Happy Days (1902)
About this artwork
This photograph has deliberately been taken at the eye level of the girl who squints against the sun in the right upper corner of the picture. This gives us a more immediate sense of the children enjoying the outdoors and picking wild flowers. Although they are standing in a group, each of them has their own preoccupation, not the least the little boy in the foreground who appears to be offering flowers to the girl facing him.
- title: Happy Days
- accession number: PGP R 195.4
- artist: Gertrude KasebierAmerican (1852 - 1934)
- gallery: Scottish National Portrait Gallery(Print Room)
- object type: Photograph
- subject: Flowers Children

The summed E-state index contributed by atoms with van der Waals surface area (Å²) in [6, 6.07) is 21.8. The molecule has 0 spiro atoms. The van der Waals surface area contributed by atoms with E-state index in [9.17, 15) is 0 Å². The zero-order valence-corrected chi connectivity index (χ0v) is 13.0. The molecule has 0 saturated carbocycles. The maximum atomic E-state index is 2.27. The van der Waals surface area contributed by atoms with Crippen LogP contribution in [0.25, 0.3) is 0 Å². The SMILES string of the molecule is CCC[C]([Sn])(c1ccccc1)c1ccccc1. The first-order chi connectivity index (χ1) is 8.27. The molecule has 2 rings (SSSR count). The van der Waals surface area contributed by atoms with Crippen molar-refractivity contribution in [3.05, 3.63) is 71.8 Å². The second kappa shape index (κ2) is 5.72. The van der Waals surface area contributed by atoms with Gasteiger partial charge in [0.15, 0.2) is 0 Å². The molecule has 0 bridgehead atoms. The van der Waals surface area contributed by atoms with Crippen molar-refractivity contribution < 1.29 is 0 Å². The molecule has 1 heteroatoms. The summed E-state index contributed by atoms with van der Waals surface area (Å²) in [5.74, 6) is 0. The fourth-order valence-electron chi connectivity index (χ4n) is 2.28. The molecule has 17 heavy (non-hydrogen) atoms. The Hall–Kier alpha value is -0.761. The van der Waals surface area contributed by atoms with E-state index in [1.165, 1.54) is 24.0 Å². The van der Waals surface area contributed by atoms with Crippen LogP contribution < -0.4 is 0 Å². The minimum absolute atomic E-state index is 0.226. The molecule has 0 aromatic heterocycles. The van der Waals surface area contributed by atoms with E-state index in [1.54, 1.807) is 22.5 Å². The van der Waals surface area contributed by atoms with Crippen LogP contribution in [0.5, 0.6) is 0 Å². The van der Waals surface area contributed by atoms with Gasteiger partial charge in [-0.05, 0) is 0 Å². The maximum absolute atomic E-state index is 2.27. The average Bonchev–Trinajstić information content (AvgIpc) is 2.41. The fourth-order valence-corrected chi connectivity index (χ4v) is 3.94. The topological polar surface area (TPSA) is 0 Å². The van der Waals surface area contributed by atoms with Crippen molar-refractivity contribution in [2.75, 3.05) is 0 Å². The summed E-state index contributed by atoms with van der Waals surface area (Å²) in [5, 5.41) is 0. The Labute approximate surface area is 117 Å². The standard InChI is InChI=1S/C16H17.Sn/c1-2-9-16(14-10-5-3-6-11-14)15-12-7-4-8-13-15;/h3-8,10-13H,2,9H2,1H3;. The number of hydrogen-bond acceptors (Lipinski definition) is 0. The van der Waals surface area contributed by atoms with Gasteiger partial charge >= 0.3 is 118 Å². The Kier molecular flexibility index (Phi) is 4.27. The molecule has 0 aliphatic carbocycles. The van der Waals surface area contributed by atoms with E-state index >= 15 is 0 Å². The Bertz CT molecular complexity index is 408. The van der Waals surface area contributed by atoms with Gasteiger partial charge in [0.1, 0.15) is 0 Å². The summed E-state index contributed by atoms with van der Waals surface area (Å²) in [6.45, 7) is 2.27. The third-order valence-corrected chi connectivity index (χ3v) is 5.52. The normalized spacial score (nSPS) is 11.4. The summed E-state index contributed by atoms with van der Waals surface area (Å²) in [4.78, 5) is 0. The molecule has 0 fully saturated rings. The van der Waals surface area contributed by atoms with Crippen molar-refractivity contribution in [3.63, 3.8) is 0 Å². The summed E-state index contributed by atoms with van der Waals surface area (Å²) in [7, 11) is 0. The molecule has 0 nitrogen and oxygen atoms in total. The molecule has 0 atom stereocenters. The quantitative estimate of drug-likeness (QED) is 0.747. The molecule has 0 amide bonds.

- materials: Photogravure
- date created: 1902
- measurements: 20.5 x 16.6 cm
- credit line: Gift of Mrs. Riddell in memory of Peter Fletcher Riddell 1985
Born in Iowa, Gertrude Käsebier, nee Stanton, married and had three children before training as a painter. Her interest in photography dates from about 1893 when she went to Germany to study chemistry. On her return to America she establishes a studio on Fifth Avenue, New York. In 1902 she became one of the founding members of the Photosecession Group alongside Alfred Stieglitz, Alvin Langdon Coburn, Clarence H White and others. They came to be known as the 'pictorialists'. Käsebier was the first woman to become a member of the 'Linked Ring', which was the British equivalent of this group.